Ceisteanna – Questions. - Freedom of Information Act.

Michael Noonan


6 Mr. Noonan asked the Taoiseach the total number of freedom of information requests received by his Department during 2000; the number of such requests granted; the proportion of requests made by members of the media; and if he will make a statement on the matter. [6722/01]

Denis Naughten


7 Mr. Naughten asked the Taoiseach the number of applications made to his Department under the Freedom of Information Act, 1997, in the past 12 months; the number of applications outstanding; the average time taken to process and adjudicate on applications; and if he will make a statement on the matter. [7578/01]

I propose to take Questions Nos. 6 and 7 together.

A total of 187 freedom of information requests were received in my Department during 2000. A further 65 applications were received in January and February 2001, making a total of 252 applications received in the 14 months ended 28 February 2001. A decision was taken to grant the request in 100 cases and to part grant it in 46. Of the remaining 106 cases, 18 were refused, no records were held in respect of 46, 18 were transferred, 12 were withdrawn and 12 are ongoing.

I do not have an exact average of the time taken to process and adjudicate on applications. However, in most cases the statutory 28 days are required to process a request. The number of requests made by journalists in 2000 was 99 or 53% of total applications. Requests received by my Department are processed in accordance with the Act, the implementation of which in my Department is reviewed on an ongoing basis.

The Taoiseach will recall that last April, after a number of civil servants destroyed their 1999 diaries which had been requested under the Freedom of Information Act, he gave a commitment that the Government would consider new guidelines on record keeping for civil servants. Has the Government done so?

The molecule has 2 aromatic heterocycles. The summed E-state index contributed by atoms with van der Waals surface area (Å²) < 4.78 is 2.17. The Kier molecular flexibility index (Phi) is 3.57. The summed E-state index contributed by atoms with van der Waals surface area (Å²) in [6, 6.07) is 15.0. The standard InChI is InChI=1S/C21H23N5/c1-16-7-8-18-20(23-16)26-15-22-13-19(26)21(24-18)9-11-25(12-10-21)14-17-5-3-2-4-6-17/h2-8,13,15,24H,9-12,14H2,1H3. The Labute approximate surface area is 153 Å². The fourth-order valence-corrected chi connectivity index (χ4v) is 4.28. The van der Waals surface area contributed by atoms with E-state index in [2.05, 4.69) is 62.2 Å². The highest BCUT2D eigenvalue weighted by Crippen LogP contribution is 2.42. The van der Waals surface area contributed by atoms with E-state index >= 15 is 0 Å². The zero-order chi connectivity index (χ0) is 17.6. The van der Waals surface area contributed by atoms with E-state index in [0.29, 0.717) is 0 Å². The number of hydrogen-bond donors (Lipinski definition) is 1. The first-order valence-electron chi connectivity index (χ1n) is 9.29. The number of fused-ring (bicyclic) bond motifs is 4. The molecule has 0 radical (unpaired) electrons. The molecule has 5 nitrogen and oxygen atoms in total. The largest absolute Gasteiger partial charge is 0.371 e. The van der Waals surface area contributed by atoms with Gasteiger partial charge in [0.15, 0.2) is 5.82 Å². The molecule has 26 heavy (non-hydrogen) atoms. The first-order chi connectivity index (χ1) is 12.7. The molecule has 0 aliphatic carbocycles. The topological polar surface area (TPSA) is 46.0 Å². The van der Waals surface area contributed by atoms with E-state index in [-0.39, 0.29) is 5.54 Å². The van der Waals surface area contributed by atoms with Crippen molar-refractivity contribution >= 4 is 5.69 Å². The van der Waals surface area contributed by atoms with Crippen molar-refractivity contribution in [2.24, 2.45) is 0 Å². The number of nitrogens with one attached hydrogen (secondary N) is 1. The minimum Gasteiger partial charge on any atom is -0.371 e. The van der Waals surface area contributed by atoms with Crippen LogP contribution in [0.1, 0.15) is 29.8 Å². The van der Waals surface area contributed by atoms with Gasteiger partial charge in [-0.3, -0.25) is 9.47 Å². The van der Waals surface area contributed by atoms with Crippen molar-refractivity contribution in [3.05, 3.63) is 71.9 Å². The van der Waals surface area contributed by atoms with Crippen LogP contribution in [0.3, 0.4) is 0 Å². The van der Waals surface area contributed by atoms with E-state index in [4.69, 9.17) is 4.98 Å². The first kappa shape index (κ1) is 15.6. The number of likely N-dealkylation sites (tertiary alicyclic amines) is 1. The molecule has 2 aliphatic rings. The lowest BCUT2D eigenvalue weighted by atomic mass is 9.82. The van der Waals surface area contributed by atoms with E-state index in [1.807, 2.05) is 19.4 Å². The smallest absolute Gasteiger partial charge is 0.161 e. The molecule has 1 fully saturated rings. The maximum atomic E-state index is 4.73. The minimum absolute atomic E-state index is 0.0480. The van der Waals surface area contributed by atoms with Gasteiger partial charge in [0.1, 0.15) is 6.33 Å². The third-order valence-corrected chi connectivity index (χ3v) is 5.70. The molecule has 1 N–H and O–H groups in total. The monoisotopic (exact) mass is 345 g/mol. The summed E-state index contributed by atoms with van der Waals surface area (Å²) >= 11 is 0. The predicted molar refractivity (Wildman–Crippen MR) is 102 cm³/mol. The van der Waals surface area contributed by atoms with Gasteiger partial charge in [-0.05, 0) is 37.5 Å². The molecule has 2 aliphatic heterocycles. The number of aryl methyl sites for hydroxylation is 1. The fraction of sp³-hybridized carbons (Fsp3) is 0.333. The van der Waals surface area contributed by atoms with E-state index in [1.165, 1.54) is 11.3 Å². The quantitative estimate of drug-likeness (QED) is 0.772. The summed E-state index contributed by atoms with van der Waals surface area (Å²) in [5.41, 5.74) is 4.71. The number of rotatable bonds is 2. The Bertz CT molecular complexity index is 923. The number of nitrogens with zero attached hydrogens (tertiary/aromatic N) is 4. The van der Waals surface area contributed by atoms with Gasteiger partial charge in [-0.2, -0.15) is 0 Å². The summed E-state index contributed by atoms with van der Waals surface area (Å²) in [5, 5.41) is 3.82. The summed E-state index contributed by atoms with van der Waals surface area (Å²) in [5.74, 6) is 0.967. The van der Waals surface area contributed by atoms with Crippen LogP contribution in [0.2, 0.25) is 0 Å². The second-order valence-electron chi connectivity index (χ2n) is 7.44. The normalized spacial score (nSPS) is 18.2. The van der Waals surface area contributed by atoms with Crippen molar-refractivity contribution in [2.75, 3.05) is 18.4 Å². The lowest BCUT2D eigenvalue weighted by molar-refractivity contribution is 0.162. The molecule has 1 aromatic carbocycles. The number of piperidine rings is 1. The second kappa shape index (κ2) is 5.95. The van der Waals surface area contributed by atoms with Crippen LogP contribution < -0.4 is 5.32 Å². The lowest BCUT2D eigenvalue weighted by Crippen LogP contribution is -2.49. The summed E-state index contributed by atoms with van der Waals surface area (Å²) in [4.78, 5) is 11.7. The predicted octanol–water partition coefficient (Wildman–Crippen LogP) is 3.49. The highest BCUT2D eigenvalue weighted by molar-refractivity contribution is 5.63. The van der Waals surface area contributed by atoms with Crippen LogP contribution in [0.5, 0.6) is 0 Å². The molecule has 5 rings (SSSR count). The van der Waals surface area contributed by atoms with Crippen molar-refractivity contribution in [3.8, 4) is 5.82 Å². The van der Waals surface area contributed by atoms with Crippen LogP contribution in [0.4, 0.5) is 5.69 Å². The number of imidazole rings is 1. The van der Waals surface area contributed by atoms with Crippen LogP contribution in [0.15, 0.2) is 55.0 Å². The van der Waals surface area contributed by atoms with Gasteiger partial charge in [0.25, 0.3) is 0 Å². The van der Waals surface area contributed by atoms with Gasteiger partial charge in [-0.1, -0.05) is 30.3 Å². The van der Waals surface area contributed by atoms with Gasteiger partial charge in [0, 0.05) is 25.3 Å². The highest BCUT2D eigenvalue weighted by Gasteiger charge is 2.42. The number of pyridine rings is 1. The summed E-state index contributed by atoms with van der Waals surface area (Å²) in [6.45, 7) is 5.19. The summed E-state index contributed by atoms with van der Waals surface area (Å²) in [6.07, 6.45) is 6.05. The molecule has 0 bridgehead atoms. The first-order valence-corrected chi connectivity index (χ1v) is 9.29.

As I understand it, departmental diaries were to be retained while personal diaries were a matter for the individuals concerned.

The Taoiseach promised he would introduce a directive which would establish new guidelines for the keeping of records by civil servants as there was concern at the time—

Under the Freedom of Information Act.

No. The problem arose from the fact that civil servants had destroyed diaries which were requested under the Freedom of Information Act. The Taoiseach gave a commitment that new guidelines would be brought in to deal with the keeping of records by civil servants. Have such guidelines been introduced?

This question relates to the Freedom of Information Act and to what matters should be held as coming under the Act so that it is fully complied with. I do not recall the details concerning the destruction of diaries last April. If the Deputy wishes, I will consult on what action has been taken. The personal diaries of civil servants are not available under the Act. The departmental diaries—

I am not asking about that.

The Deputy is asking whether I issued a directive that departmental diaries or records be maintained. The answer to that is yes in relation to the Freedom of Information Act, which is complied with. Last April it was said that departmental diaries should be maintained. I can confirm that for Deputy Noonan if he wishes.

The Taoiseach's reply is tending to confuse rather than elucidate. Has the Taoiseach issued guidelines on record keeping in the Civil Service which he committed to issue at the time there was controversy about diaries?

The question refers to requests, not to guidelines.

If Deputy Noonan puts down a question on the subject I will answer it. I was trying to help, not confuse.

These questions clearly relate to requests.